Loving Trashy Movies Probably Means You're Smart, Says Science

Who's game for a "Sharknado" marathon?!

Can’t wait to see “Fifty Shades Darker? 

Well, leave your judgy friends behind, grab the popcorn and indulge in all the trashy movies you want.

Seriously, it’s a sign of your brilliance.

In a study published this summer in the interdisciplinary arts and culture journal Poetics, researchers found that people with “bad” movie preferences tend to be, well, smart.

The study was conducted by film scholar Keyvan Sarkhosh of the Max Planck Institute for Empirical Aesthetics in Frankfurt, Germany, and relied on an online survey to collect data from 372 participants ― largely university students and people with a presence on Facebook and trash film-focused online forums. Their mean age was 34.6 years.

The survey asked participants to provide up to 20 words they spontaneously associated with the term “trash films,” and to describe the feelings these films elicited and how often and in what context they typically watched them. Participants were also asked to list up to 10 film titles that came to mind when they thought of “trash films.”

“There was no pre-selected list of trash-film titles,” Sarkhosh told The Huffington Post.

Participants described “trash films” as cheaply or poorly made films that feature embarrassing or disturbing content. In an unsurprising twist, “Sharknado (and its sequels) were among the films most often mentioned by trashy cinema intellects. Because, hello, Fin and April 4ever!

The study concluded that one’s enjoyment of trashy cinema indicates “a positive, transgressive deviance from the cinematic mainstream.” Trashy movie-lovers tend to watch such films ironically ― solely for humor or entertainment value. Nothing like a good hate-watch, right?

One of the study’s central findings was that participants appreciated trash films as well as art cinema

“Items in the questionnaire were designed to uncover the relationship of trash-films to other modes of filmmaking and distribution like blockbuster films, Hollywood mainstream or art-house cinema,” Sarkhosh said. “We also asked for the general art, media and film genre preferences of our participants.”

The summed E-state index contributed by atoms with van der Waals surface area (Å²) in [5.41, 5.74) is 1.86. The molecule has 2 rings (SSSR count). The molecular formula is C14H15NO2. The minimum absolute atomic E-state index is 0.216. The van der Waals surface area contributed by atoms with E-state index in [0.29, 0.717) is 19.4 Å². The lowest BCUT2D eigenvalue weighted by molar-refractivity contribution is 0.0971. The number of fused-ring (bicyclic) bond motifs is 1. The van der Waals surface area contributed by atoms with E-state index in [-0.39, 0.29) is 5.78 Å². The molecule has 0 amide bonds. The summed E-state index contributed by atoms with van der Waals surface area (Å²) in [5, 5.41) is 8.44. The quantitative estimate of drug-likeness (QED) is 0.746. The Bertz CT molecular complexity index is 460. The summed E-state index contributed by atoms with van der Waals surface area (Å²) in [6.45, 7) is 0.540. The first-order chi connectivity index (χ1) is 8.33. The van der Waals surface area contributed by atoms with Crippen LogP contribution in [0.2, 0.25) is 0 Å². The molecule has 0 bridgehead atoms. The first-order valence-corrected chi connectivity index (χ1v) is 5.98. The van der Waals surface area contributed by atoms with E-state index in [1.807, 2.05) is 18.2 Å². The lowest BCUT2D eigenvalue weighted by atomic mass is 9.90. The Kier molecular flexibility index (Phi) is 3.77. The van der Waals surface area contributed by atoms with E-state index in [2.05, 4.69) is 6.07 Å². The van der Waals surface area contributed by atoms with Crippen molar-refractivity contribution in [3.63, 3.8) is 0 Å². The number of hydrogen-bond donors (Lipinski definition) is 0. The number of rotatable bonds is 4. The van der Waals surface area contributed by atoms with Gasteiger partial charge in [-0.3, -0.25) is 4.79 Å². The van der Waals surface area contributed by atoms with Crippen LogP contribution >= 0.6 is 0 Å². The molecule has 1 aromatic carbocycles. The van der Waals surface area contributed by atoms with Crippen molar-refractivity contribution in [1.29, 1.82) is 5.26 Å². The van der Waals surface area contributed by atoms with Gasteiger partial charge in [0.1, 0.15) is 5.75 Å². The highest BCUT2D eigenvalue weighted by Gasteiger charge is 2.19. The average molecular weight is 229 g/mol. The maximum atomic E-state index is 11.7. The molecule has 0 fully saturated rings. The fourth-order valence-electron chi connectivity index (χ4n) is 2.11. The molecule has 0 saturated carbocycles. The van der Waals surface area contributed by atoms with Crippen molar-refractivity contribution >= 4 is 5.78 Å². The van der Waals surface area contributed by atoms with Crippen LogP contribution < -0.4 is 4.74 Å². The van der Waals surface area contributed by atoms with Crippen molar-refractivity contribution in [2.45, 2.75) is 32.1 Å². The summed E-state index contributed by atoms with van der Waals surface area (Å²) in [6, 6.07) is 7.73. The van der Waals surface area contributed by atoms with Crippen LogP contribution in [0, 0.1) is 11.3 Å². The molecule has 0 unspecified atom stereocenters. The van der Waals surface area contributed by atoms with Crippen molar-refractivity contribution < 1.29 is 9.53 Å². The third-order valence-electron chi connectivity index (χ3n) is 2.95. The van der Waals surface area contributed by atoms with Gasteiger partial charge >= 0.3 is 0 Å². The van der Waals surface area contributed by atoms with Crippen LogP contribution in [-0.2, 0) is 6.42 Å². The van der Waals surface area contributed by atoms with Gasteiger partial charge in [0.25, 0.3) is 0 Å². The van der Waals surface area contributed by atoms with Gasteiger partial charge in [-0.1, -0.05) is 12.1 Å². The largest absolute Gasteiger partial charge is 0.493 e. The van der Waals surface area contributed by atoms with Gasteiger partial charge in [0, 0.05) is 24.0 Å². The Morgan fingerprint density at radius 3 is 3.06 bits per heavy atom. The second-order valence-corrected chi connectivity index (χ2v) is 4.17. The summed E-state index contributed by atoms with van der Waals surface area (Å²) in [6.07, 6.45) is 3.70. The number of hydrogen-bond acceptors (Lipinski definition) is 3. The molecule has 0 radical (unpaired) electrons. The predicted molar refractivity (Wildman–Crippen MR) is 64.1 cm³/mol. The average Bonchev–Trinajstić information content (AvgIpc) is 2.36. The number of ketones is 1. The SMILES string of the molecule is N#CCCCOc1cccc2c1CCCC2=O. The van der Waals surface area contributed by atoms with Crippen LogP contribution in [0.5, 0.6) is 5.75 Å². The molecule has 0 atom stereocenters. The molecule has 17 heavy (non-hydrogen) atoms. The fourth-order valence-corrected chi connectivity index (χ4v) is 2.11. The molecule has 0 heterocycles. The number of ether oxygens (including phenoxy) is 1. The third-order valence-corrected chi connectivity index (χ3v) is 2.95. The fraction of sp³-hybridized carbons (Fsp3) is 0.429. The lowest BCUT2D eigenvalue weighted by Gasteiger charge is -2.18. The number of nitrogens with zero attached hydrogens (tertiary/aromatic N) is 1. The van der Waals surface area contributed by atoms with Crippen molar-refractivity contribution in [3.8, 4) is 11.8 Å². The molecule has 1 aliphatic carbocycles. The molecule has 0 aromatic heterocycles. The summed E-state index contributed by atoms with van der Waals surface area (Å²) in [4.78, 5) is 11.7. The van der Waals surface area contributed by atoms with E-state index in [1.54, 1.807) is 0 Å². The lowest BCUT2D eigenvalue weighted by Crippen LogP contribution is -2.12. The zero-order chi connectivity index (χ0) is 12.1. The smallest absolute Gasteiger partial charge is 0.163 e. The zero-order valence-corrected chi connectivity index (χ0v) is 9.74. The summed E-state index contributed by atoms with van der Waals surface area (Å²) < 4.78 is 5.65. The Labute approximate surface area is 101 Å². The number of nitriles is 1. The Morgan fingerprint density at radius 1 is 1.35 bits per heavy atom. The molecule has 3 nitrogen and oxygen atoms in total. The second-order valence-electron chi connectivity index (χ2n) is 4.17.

“We are dealing here with an audience with above-average education, which one could describe as ‘cultural omnivores,’” he explained. “Such viewers are interested in a broad spectrum of art and media across the traditional boundaries of high and popular culture.”

In other words, finding a “cheap and worthless” film enjoyable is a sign of smarts.

If you’re wondering how educated the study participants were, here’s the breakdown Sarkhosh gave HuffPost:

  • 148 (43.3 percent) held a university degree

  • 110 (32.2 percent) had a higher education entrance qualification

  •  61 (17.8 percent) had a general certificate of secondary education

  •  15 (4.4 percent) had only completed mandatory basic secondary schooling

  •  4 (1.2 percent) had no educational diplomas  

  •  4 (1.2 percent) reported having a degree which was not included in the list given.

The study deduced that 86 percent of the participants are regular trash film viewers, which Sarkhosh chalks up to “a sustained and deliberate hedonic habitude devoid of guilt feelings.”

So, if your typical weekend includes a low-budget horror movie marathon, a trip to see “La Traviata” and listening to Bjork’s new album, you might be a genius. Go forth with your “deliberate hedonic habitude devoid of guilt feelings” and be merry!

Anyone else feel good about their love of the movie “Glitter all of a sudden? 



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